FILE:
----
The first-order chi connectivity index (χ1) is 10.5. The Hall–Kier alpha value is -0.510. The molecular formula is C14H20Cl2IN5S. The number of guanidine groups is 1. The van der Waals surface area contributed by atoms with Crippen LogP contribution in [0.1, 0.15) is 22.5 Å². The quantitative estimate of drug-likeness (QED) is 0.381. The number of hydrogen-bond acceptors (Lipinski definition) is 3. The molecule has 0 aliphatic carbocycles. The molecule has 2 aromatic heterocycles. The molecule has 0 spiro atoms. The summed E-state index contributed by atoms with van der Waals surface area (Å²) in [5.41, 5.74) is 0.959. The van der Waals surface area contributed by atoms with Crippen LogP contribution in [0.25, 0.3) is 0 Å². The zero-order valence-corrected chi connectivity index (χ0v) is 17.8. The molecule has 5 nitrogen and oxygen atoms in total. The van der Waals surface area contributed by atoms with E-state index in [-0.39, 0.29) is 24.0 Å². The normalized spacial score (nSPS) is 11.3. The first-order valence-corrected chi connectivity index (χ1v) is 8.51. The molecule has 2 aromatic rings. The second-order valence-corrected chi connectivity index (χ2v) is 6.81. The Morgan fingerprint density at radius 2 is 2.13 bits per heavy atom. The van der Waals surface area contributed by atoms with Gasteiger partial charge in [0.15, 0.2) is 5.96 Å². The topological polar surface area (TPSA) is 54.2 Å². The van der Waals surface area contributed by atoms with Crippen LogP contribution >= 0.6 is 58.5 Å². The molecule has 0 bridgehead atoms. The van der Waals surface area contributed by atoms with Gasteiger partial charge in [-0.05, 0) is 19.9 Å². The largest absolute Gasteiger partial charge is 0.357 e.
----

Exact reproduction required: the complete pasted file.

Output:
The first-order chi connectivity index (χ1) is 10.5. The Hall–Kier alpha value is -0.510. The molecular formula is C14H20Cl2IN5S. The number of guanidine groups is 1. The van der Waals surface area contributed by atoms with Crippen LogP contribution in [0.1, 0.15) is 22.5 Å². The quantitative estimate of drug-likeness (QED) is 0.381. The number of hydrogen-bond acceptors (Lipinski definition) is 3. The molecule has 0 aliphatic carbocycles. The molecule has 2 aromatic heterocycles. The molecule has 0 spiro atoms. The summed E-state index contributed by atoms with van der Waals surface area (Å²) in [5.41, 5.74) is 0.959. The van der Waals surface area contributed by atoms with Crippen LogP contribution in [0.25, 0.3) is 0 Å². The zero-order valence-corrected chi connectivity index (χ0v) is 17.8. The molecule has 5 nitrogen and oxygen atoms in total. The van der Waals surface area contributed by atoms with E-state index in [-0.39, 0.29) is 24.0 Å². The normalized spacial score (nSPS) is 11.3. The first-order valence-corrected chi connectivity index (χ1v) is 8.51. The molecule has 2 aromatic rings. The second-order valence-corrected chi connectivity index (χ2v) is 6.81. The Morgan fingerprint density at radius 2 is 2.13 bits per heavy atom. The van der Waals surface area contributed by atoms with Gasteiger partial charge in [0.15, 0.2) is 5.96 Å². The topological polar surface area (TPSA) is 54.2 Å². The van der Waals surface area contributed by atoms with Crippen LogP contribution >= 0.6 is 58.5 Å². The molecule has 0 bridgehead atoms. The van der Waals surface area contributed by atoms with Gasteiger partial charge in [-0.05, 0) is 19.9 Å². The largest absolute Gasteiger partial charge is 0.357 e.